Question 7

Regarding the timing of infection after solid organ transplantation:

a.    Outline the relative risk and reasons for infection in the early (<30days), intermediate (1-6 months) and late (>6 months) periods. (30% marks)

b.    List potential pathogens and sites of infection in each period. (40% marks)

c.    Comment on prophylaxis for the prevention of infection post solid organ transplant. (30% marks)

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College answer

Aim: To display a general awareness of post-transplant ID issues and principles of immunosuppression.

Key sources include: T Oh., All chapters on solid organ transplants. CanMEDS Medical Expert.

Discussion: A lack of depth and understanding of the different stages of immunosuppression was demonstrated by most candidates. The better answers highlighted the differences in infections at different stages of immunosuppression (early, intermediate, and late as stipulated in the stem.) and provided a rationale.

The expert answer detailed the risk of infections as being highest in the early post operative and intermediate stage and then falls as the immunosuppression requirements reduce and provided reasons why. The detailed answer outlined the common post operative infections including transplant-related and early hospital related infections and gave examples of likely pathogens at this time.
Opportunistic infectious aetiologies common to immunosuppressed patients were outlined in the successful answer.


The Oh's Manual chapters on solid organ transplantation referenced by the examiners consist of Chapter 101 (Liver transplantation) and Chapter 102 (Heart and lung transplantation) in the 8th edition. Unfortunately, they do not seem to contain enough information to answer this question. There is only this table in the liver chapter, as well as some scattered ideas, which would be difficult to knit together into a coherent answer. Fortunately, there is an excellent UpToDate entry on this subject, which spares the reader an hour of digging through Oh's. It is tempting to tabulate this answer, and perhaps the better candidates did so, but the 800 pixel width of Deranged Physiology does not lend itself very well to tables with multiple columns, and so the reader is treated to an unordered bullet list instead. 

Relative risk of infection in the transplant recipient, and reasons:

  • Early: high risk because:
    • infectious complications of surgery and ICU stay (anastomotic leaks, line site infections, VAP, etc)
    • donor-dreived infections (eg. hepatitis viruses)
    • Reactivation of CMV and TB
    • However: there are also protective factors:
      • The patient retains some residual humoral immunity
      • There are usually post-op antibiotics in use
      • The patient is usually in a controlled environment (i.e. ICU or hospital), carefully monitored and protected from transmission by reverse barrier practices
  • Intermediate:  greatest risk, because:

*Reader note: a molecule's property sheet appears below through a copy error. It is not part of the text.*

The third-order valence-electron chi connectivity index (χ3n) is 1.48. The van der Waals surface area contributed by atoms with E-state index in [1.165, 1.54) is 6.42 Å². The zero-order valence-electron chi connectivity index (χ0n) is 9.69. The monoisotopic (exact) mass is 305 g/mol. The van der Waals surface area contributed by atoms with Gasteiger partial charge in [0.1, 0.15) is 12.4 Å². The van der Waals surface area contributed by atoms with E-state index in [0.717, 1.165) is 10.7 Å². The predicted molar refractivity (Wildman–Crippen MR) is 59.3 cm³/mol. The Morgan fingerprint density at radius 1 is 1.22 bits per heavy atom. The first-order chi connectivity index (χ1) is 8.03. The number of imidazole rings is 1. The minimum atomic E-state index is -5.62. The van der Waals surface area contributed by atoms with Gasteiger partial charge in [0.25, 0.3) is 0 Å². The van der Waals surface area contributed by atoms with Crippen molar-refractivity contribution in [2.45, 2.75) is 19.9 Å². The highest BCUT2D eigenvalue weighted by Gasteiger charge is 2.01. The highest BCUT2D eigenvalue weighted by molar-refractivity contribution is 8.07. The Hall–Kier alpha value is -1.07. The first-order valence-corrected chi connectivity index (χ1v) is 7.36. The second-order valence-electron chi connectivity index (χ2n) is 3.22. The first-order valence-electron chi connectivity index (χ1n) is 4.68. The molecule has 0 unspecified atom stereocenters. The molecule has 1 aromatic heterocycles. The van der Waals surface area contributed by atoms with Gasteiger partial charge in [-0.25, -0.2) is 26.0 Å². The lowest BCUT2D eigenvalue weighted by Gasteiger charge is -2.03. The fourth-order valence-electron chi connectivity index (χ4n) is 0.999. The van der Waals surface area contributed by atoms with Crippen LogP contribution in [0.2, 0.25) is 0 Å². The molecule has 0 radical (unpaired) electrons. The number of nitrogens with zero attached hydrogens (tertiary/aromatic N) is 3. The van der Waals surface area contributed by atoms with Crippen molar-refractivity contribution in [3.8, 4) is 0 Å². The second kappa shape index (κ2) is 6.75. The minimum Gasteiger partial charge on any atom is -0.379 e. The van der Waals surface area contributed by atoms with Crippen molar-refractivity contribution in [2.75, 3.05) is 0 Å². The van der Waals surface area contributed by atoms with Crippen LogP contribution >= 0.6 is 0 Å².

• During this period the immunosuppression is maximal:
    • Residual humoral immunity has dissipated
    • Opportunistic pathogens with long incubation periods have had time to emerge 
    • Pathogens picked up during the stay in hospital (eg. resistant organisms, C.difficile, etc) now re-emerge as problematic
    • Graft rejection may be occurring, requiring higher levels of immunosuppression
  • Late:  lowest risk, because during this period the immunosuppression is minimised:
    • Satisfactory graft function will at this stage permit a decrease in the dose of immunosuppression
    • The recipients will mostly be exposed to community acquired pathogens, which are lower in virulence

Potential pathogens and sites of infection:

  • Early
    • From the donor: viruses (eg. HIV), toxoplasmosis, hepatitis
    • From the recipient: HSV, TB, CMV reactivation
    • From the surgery: anastomotic leaks, surgical wound infections
    • Hospital acquired: VRE, MRSA, VAP, Aspergillus, bloodstream infections (eg. CLABSI)
  • Intermediate
    • Opportunistic pathogens 
      • Bacteria: TB (lung, brain)
      • Fungi: Pneumocystis (lung), Cryptococcus (lung, brain)
      • Parasites: strongyloidiasis, toxoplasmosis
      • Viruses: HSV, CMV, EBV, BK virus, hepatitis viruses
    • Community-acquired pathogens
      • viruses (influenza, RSV, etc)
      • urinary tract infections
  • Late
    • ​​​​​​​Community-acquired pathogens
      • Standard viruses (influenza, RSV, etc)
      • Listeria (meningitis)
      • Legionella and S.pneumoniae


  • Early
    • ​​​​​​​Bactrim (covers PJP Listeria and toxoplasmosis)
    • Fluconazole or posaconazole (covers Aspergillus and Candida)
    • Valganciclovir or letermovir (if seropositive)
    • Perioperative surgical site prophylaxis (cephazolin, vancomycin or clindamycin if MRSA-colonised)
  • Intermediate
    • ​​​​​​​​​​​​​​Bactrim (covers PJP Listeria and toxoplasmosis)
    • Valganciclovir or letermovir (if seropositive)
    • Antifungals only for at-risk patients (eg. graft rejection)
  • Late
    • ​​​​​​​Vaccination vs. influenza, pneumococcus, other community-based pathogens
    • Bactrim continues


van Delden, Christian, et al. "Burden and timeline of infectious diseases in the first year after solid organ transplantation in the Swiss Transplant Cohort Study." Clinical infectious diseases 71.7 (2020): e159-e169.

Fishman, Jay A. "Infection in solid-organ transplant recipients." New England Journal of Medicine 357.25 (2007): 2601-2614.

Fishman, J. A. "Infection in organ transplantation." American Journal of Transplantation 17.4 (2017): 856-879.

Patel, Robin, and Carlos V. Paya. "Infections in solid-organ transplant recipients." Clinical microbiology reviews 10.1 (1997): 86-124.